It was a reopening of the times Thursday night when, after seven long years, Roxy Theater reopened its doors and heart to the Edmontonians.
“I’m so excited. I’m excited to be able to reopen, that we can see people again. I’m just really grateful to be here,” said Theater Network Chairman Jared Tabler.
A festive event was held in the theater at 124 Street and 107 Avenue Thursday night for donors, board members and artists.
“It’s so cool, and it’s a moment in a very full circle,” said Ellie Heath, a performer with Girl Brain, who was part of the Roxy performance series at the Old Theater.
“My first role ever outside of theater school was on Roxy … Being one of the first performers on stage in the new space is like a dream come true. I can not even really wrap my head about it. It’s just amazing. ”
The remodeling of the Roxy Theater reaches milestone; the meeting place is expected to reopen in 1 year
The old Roxy Theater was destroyed by fire in 2015. It was a devastating blow to those at the theater as well as Edmonton’s art scene as a whole.
“It’s a little emotional,” Tabler said. “The journey to get here, to rebuild.”
Edmonton’s Roxy Theater rises from the ashes
There was a time when the board was not sure a rebuild was possible. But with funding from all levels of government, the Theater Network board and many other generous donors, $ 12 million was raised to build the brand new space.
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“It was definitely a love job,” said board member Lewis Cardinal. “It is here in a newer form, and I think it will provide many opportunities for young artists to participate in it, and new shows must be created. So that is very positive.
“It’s an epitome of character, you know, a kind of Phoenix rising with something new that is still grounded in what it is, and what it was, and what it can be.”
The new Roxy is designed by Group 2 Architecture and Interior Design and includes two performance rooms, a rehearsal room, a visual arts gallery and a roof terrace.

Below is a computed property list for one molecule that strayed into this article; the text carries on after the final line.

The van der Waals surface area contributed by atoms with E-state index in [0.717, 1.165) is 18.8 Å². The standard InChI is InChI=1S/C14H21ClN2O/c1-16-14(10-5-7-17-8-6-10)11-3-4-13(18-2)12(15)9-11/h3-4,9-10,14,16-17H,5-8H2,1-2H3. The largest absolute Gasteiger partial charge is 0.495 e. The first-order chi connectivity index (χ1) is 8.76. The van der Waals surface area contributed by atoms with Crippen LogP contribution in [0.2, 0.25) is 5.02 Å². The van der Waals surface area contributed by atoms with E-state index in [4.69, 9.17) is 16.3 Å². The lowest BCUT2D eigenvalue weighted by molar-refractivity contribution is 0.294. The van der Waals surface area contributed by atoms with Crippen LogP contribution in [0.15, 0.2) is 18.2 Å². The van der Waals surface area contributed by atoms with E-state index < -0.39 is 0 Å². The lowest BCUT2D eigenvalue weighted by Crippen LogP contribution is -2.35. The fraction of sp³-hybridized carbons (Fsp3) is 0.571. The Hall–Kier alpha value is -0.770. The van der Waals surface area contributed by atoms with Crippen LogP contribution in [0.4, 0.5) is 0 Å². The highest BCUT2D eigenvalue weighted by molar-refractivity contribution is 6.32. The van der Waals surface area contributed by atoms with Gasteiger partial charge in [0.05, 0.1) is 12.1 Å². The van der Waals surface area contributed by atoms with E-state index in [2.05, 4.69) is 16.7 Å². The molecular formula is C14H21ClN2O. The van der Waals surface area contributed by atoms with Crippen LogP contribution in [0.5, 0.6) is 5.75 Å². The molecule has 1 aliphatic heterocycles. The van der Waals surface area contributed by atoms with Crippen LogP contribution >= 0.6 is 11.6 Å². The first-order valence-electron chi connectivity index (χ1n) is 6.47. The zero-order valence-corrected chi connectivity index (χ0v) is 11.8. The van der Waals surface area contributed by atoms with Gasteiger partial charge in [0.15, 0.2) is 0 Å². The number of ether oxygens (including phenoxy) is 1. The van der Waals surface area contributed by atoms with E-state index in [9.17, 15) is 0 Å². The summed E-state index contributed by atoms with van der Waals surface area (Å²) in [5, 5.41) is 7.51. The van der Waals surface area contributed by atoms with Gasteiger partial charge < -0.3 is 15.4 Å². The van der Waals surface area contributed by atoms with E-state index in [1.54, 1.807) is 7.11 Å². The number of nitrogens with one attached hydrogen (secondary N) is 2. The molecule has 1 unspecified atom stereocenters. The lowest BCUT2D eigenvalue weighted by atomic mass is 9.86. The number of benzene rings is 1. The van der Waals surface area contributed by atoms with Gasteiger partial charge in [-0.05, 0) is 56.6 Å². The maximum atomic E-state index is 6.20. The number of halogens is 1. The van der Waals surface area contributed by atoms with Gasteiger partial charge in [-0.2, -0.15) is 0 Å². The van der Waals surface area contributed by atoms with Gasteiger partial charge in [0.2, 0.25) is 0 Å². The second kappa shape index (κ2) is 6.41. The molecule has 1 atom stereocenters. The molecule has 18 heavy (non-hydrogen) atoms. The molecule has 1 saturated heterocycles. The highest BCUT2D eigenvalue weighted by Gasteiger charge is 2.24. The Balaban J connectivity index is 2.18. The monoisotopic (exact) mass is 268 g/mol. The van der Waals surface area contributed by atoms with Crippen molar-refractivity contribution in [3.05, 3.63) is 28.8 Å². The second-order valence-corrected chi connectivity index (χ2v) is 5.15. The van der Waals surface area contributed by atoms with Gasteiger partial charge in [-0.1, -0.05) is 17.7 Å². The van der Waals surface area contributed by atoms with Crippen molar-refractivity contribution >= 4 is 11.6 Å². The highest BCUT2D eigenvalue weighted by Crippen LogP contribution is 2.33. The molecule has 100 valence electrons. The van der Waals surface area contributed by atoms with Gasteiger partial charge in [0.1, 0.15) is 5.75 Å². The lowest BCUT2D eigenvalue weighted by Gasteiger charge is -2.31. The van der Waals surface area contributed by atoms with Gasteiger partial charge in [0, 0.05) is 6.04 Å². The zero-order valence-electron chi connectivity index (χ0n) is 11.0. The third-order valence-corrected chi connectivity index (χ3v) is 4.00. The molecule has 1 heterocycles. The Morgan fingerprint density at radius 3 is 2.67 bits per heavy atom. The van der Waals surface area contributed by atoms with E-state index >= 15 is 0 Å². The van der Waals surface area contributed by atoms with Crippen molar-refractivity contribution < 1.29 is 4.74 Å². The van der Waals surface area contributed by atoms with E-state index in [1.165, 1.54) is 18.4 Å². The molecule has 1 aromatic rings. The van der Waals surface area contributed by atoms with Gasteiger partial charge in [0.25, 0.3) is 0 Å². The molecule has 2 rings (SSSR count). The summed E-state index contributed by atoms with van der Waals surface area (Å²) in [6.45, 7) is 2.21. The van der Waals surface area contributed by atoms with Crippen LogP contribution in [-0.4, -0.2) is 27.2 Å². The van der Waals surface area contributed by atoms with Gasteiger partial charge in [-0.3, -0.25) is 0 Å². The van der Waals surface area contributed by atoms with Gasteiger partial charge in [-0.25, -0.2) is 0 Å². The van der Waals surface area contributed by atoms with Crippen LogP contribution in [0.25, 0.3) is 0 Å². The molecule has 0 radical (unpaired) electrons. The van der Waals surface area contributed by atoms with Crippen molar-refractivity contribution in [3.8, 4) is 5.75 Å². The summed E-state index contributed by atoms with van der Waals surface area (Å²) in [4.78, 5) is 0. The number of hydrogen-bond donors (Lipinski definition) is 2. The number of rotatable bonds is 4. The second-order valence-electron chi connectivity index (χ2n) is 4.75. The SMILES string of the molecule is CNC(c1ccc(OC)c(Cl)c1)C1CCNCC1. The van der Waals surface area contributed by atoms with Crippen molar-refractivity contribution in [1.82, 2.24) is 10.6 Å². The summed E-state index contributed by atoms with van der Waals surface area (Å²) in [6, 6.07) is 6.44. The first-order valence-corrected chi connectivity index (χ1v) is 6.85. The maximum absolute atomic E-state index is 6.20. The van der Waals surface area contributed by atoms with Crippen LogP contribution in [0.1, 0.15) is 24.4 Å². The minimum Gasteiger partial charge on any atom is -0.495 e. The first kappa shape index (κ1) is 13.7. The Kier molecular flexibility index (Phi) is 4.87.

The 200-seat Nancy Power Theater, the venue’s main stage theater, is named after Theater Network’s first chairman.
The smaller Lorne Cardinal Theater – also known as the black box theater – is a versatile space for theater productions, live music, dance, film and art installations.
“My brother, Lorne, he has been a road builder and he has really created opportunities for other young people to learn the craft, learn his art, which we hope will inspire young indigenous people and really just young people in general,” Cardinal said. .
Edmonton’s Roxy Theater is to be rebuilt on 124th Street
Although the building may be new, Roxy still pays homage to its iconic roots.
“From the art deco details in the main bathroom to the colors we chose in the Nancy Power main stage, they are all little nods back to the old building,” Tabler said.
The grand opening celebrations continue throughout the weekend, with the public invited to see the space on Friday and the launch of the visual arts program on Saturday. Anyone who wants to see the square can sign up for free tickets on the Theater Network’s website.
“There’s a heartbeat here,” Heath said.
“It is not only artists who appreciate theater. These are people in our society. Just to feel – especially after the pandemic, especially after two years away from the stage and especially after seven years away from the Roxy scene – being in a room with people who just really want to make it happen and really want to show up for the art of our city – incredible.
The theater network still has about $ 400,000 to raise for the project.
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